Leyla TorresI have always loved to paint and to read. When I was a young child growing up in Bogotá, Colombia, my parents ran an elementary school that exposed me to all kinds of wonderful books. One day my mother gave me a small easel and a box of paints. My first painting was a group of six tall, thin, dark green trees. I didn't have many friends, and my two brothers and one sister were much younger than I, so I spent a lot of time alone either reading, painting, or making rag dolls.
When I went to college, I decided to study fine arts, which at that time was not a popular choice among students. For a while, I worried I would be the only one in the class! I also thought that the teachers would expect to see accomplished drawings on the first day. I was quite nervous because I didn't think my drawings were very good. To my great surprise and relief, twenty-nine other students were in the art program that year, and the teacher started us all drawing page after page of circles and squares. I made some friends, and I discovered that it takes a lot of practice and patience to draw, or to do anything well at all.After receiving my degree in Fine Arts and Education, I rented a small attic studio and found a job teaching art in a public school in Bogotá. I also worked closely with a group of puppeteers, designing and creating puppets and sets, and collaborated on the writing of scripts as well. I think it was at that time in my life that the idea of doing my own books was planted within me. I kept this desire to myself for a long time, because I wasn't sure how to go about it.One day I was sitting at my drawing table and felt a strong urge to travel. I wanted to go to some of the world's great museums, to see in person the works of art I had studied and learned from at the university. Since I had an aunt and uncle who lived in New York City, that seemed like the place to start. They were very generous and offered me a place to live for one year.Once in New York, I not only visited the art museums but enrolled in a lithography class at the Art Students League. I also discovered something that became like paradise to me -- the Central Children's Room at the Donnell Branch of the New York Public Library. I had never seen so many children's books in one place. The desire to do my own books blossomed, and each author was like a teacher to me. I positively sensed that with hard work and perseverance I could write and illustrate children's books.My yearlong visit never ended. I met and married a wonderful man, John. We both love New York City, and we also enjoy spending time in a little yellow house we have in the Green Mountains of Vermont. John has learned to speak Spanish, and now when we visit my parents and family back in Colombia we all have a lot of fun!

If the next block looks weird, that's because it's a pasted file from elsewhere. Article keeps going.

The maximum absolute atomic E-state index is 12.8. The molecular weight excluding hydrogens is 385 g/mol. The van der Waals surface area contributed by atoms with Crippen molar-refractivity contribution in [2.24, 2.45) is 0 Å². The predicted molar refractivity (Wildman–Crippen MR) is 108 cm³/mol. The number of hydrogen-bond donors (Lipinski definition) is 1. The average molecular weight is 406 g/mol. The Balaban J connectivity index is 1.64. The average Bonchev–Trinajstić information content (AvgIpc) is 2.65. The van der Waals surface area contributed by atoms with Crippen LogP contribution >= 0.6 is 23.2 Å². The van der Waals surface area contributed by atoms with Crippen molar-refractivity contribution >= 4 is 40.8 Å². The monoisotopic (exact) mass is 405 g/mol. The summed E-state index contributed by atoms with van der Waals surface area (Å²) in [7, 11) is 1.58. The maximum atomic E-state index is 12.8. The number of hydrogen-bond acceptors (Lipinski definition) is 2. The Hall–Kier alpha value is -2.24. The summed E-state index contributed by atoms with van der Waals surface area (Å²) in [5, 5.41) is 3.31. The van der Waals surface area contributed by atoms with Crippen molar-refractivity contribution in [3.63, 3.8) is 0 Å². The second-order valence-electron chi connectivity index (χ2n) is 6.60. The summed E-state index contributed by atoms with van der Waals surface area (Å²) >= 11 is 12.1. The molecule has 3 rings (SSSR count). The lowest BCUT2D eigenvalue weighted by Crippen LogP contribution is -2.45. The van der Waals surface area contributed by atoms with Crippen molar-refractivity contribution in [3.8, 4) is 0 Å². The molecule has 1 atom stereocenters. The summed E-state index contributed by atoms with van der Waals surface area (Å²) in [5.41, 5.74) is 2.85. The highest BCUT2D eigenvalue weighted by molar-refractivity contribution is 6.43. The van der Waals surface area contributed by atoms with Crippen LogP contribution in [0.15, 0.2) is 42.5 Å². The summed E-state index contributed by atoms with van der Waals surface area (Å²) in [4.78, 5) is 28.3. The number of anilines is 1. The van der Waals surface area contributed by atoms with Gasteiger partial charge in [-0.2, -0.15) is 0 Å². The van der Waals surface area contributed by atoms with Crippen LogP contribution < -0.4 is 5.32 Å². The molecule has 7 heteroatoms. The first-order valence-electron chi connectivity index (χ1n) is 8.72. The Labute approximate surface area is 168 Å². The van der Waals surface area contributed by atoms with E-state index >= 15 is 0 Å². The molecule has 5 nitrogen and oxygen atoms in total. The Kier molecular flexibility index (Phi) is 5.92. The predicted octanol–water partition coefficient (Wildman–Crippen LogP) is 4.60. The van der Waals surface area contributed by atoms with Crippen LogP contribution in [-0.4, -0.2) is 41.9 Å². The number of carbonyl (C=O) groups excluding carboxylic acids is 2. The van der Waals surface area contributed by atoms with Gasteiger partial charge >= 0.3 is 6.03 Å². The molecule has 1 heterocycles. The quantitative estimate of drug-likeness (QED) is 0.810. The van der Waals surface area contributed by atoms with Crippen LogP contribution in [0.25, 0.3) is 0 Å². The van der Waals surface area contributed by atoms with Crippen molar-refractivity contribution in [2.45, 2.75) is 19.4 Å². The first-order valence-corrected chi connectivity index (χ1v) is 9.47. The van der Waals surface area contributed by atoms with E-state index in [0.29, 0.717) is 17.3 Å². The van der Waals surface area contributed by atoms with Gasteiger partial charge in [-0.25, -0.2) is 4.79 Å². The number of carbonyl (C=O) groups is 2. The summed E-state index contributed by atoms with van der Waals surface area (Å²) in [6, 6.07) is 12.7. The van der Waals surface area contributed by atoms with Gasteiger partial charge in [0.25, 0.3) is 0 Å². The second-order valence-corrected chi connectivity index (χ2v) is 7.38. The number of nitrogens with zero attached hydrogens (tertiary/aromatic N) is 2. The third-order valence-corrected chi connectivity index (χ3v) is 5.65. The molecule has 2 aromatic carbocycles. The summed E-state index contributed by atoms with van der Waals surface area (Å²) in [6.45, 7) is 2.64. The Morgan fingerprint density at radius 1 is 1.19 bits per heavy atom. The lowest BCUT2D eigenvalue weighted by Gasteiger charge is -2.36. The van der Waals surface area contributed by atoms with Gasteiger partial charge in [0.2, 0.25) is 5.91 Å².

The Subway Sparrow
Leyla Torres; Illustrated by the author
An English-speaking girl, a Spanish-speaking man, and a Polish-speaking woman might not be able to converse, but when a sparrow trapped in their subway car needs help, their common concern bridges...